If a wave producing source doubles its frequency, what will be the change in wave velocity?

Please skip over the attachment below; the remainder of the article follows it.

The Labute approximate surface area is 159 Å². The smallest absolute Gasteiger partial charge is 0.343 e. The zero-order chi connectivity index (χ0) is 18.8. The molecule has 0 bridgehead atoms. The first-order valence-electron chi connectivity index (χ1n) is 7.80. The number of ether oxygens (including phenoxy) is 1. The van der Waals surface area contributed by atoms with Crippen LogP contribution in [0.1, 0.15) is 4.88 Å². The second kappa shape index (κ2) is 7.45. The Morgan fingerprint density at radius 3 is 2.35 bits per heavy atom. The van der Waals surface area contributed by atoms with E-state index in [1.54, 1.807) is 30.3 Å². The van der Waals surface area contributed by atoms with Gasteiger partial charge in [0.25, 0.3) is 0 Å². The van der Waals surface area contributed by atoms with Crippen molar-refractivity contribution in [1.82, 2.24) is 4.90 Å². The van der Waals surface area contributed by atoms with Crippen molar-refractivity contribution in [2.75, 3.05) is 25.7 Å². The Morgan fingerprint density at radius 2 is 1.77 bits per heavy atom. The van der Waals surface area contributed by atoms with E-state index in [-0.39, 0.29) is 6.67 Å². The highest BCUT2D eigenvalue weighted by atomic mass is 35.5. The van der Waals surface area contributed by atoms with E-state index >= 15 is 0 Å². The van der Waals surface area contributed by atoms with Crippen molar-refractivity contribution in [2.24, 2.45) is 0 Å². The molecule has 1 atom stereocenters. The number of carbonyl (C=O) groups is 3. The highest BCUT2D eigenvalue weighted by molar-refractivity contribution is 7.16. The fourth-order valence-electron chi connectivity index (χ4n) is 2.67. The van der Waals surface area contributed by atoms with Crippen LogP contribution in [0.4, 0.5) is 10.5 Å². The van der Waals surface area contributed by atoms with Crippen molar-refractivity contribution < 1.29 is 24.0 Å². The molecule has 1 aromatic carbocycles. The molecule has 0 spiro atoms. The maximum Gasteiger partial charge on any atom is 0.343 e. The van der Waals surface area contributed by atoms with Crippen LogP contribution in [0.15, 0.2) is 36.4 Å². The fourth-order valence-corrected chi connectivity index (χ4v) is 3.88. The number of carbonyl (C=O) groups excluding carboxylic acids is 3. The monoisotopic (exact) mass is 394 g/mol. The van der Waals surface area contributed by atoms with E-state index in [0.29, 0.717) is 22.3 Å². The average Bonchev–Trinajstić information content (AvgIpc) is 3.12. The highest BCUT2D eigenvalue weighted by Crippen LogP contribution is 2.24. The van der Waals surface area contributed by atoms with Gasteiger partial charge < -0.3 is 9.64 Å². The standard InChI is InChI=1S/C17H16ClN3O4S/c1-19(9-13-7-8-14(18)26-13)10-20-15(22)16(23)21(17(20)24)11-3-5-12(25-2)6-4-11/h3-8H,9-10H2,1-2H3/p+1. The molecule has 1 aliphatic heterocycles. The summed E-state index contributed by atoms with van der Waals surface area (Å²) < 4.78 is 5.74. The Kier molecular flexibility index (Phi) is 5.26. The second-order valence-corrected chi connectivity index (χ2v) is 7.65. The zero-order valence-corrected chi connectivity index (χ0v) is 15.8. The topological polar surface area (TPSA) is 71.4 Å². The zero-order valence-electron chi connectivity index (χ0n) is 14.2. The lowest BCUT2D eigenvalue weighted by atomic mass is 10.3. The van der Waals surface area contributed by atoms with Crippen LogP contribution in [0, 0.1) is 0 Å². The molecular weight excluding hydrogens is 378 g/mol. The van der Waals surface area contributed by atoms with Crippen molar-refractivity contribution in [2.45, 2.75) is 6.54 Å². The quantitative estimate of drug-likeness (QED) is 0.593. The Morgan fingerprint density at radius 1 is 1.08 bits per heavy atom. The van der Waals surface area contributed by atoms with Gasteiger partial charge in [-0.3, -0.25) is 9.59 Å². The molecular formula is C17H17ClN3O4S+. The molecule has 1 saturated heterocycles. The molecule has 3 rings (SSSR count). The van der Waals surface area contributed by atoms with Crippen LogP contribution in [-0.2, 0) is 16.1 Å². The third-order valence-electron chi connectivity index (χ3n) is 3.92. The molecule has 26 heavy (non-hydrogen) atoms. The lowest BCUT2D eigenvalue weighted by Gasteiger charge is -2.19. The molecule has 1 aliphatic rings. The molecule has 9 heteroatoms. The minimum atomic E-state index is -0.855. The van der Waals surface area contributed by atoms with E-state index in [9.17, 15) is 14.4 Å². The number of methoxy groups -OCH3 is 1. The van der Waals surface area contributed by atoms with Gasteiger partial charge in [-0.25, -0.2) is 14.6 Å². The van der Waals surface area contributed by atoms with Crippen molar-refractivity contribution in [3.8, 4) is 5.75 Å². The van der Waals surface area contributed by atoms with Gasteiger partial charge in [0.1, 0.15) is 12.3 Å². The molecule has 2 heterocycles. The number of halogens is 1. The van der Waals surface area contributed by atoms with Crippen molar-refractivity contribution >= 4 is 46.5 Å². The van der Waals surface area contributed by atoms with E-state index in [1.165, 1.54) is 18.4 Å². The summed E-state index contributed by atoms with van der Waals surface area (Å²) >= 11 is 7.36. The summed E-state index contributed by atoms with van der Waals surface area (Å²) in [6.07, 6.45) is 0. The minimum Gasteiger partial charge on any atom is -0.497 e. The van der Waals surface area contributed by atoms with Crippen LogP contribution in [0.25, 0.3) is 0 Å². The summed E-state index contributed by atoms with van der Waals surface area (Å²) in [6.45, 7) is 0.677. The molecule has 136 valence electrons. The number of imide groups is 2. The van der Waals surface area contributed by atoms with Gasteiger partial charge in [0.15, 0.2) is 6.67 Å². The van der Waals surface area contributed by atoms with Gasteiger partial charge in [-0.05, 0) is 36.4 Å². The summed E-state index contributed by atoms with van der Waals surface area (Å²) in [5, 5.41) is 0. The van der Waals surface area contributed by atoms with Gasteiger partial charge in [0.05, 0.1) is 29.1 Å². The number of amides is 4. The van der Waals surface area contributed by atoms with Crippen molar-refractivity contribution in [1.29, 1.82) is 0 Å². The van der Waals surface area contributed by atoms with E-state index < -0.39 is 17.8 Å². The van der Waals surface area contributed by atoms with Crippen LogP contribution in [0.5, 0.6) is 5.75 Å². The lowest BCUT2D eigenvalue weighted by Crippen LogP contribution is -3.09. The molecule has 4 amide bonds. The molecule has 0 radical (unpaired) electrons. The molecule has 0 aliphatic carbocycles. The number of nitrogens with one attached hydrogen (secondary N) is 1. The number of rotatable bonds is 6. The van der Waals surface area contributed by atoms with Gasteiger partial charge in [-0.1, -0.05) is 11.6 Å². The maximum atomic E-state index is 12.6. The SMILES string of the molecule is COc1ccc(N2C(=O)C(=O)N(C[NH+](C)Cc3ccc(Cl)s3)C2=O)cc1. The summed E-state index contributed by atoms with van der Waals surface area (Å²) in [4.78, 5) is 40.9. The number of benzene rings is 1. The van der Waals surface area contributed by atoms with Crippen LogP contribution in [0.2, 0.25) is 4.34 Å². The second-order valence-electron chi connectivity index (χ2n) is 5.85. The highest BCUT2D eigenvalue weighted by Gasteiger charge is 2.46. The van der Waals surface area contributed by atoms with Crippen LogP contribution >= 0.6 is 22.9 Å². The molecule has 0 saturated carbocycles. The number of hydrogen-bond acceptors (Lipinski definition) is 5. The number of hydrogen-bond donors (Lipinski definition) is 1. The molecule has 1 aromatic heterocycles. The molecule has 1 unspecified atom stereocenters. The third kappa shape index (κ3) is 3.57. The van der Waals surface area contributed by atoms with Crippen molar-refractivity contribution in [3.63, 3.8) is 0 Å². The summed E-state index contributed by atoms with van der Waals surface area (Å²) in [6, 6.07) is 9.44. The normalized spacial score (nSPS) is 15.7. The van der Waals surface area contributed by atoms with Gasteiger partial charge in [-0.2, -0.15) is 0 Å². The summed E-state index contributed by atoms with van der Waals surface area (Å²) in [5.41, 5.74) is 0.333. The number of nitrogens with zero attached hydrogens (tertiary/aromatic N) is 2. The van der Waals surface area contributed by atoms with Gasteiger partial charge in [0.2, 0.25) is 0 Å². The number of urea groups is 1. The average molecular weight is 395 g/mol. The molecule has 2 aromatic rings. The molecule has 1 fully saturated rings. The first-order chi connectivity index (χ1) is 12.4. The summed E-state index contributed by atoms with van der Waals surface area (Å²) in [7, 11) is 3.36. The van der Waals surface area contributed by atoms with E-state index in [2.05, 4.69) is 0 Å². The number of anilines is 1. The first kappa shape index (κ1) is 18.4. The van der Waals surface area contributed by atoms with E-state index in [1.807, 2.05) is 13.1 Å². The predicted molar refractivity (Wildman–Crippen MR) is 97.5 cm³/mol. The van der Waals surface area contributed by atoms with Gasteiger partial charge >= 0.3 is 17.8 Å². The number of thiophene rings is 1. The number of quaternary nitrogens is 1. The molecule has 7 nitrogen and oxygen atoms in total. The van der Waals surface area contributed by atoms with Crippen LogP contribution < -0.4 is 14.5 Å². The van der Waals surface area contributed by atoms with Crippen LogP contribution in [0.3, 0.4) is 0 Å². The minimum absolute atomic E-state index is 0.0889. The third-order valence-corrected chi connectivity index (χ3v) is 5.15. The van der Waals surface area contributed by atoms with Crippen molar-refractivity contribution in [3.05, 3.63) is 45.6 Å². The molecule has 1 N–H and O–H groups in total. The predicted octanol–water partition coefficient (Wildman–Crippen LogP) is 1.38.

This was a tricky one and also something that every serious JEE aspirant must be aware of. The velocity of a wave v travelling in a string of tension T and Mass per unit length ? is given by the equation, V= ?(T/?) . As can be easily see from the equation, the velocity is completely a function of the properties of the medium and independent of source properties. This implies that any change in source properties won’t affect the wave velocity. A very common mistake made by students is that they look at the equation v=f x ? and conclude that since the frequency is doubling, the wave velocity must double as there appears to be a direct proportionality between these two quantities. However, what happens in reality is that when the medium remains the same and frequency changes (due to changes in source properties), the wavelength (?) adjusts itself in a way that its product with the frequency (which gives us the wave velocity) remains unchanged and equals ?(T/?) (as was the case previously). It goes without saying that in this case, when the frequency doubles, the wavelength becomes half keeping the product v constant. Therefore, the velocity remains the same that is, v.